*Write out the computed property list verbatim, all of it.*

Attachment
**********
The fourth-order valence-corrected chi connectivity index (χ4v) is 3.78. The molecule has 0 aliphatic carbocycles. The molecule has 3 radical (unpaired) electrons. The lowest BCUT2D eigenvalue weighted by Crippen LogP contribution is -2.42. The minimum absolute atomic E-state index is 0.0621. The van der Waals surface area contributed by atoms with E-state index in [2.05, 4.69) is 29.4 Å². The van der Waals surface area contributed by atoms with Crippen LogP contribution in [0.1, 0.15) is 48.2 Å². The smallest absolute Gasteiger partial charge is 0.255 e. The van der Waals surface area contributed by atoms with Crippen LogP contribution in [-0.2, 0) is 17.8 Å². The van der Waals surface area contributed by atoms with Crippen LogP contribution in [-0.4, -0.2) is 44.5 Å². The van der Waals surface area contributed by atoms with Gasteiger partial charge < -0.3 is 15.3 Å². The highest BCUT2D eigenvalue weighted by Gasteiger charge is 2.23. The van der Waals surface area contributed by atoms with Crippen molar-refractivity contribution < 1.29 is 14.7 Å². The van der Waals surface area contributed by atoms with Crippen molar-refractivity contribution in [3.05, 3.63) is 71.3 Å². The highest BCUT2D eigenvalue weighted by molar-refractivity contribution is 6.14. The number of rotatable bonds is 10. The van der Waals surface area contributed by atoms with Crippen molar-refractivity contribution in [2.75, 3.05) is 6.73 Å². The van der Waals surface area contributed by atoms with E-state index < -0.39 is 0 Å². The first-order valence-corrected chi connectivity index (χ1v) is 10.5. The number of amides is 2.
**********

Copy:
The fourth-order valence-corrected chi connectivity index (χ4v) is 3.78. The molecule has 0 aliphatic carbocycles. The molecule has 3 radical (unpaired) electrons. The lowest BCUT2D eigenvalue weighted by Crippen LogP contribution is -2.42. The minimum absolute atomic E-state index is 0.0621. The van der Waals surface area contributed by atoms with E-state index in [2.05, 4.69) is 29.4 Å². The van der Waals surface area contributed by atoms with Crippen LogP contribution in [0.1, 0.15) is 48.2 Å². The smallest absolute Gasteiger partial charge is 0.255 e. The van der Waals surface area contributed by atoms with Crippen LogP contribution in [-0.2, 0) is 17.8 Å². The van der Waals surface area contributed by atoms with Crippen LogP contribution in [-0.4, -0.2) is 44.5 Å². The van der Waals surface area contributed by atoms with Gasteiger partial charge < -0.3 is 15.3 Å². The highest BCUT2D eigenvalue weighted by Gasteiger charge is 2.23. The van der Waals surface area contributed by atoms with Crippen molar-refractivity contribution < 1.29 is 14.7 Å². The van der Waals surface area contributed by atoms with Crippen molar-refractivity contribution in [3.05, 3.63) is 71.3 Å². The highest BCUT2D eigenvalue weighted by molar-refractivity contribution is 6.14. The number of rotatable bonds is 10. The van der Waals surface area contributed by atoms with Crippen molar-refractivity contribution in [2.75, 3.05) is 6.73 Å². The van der Waals surface area contributed by atoms with E-state index < -0.39 is 0 Å². The first-order valence-corrected chi connectivity index (χ1v) is 10.5. The number of amides is 2.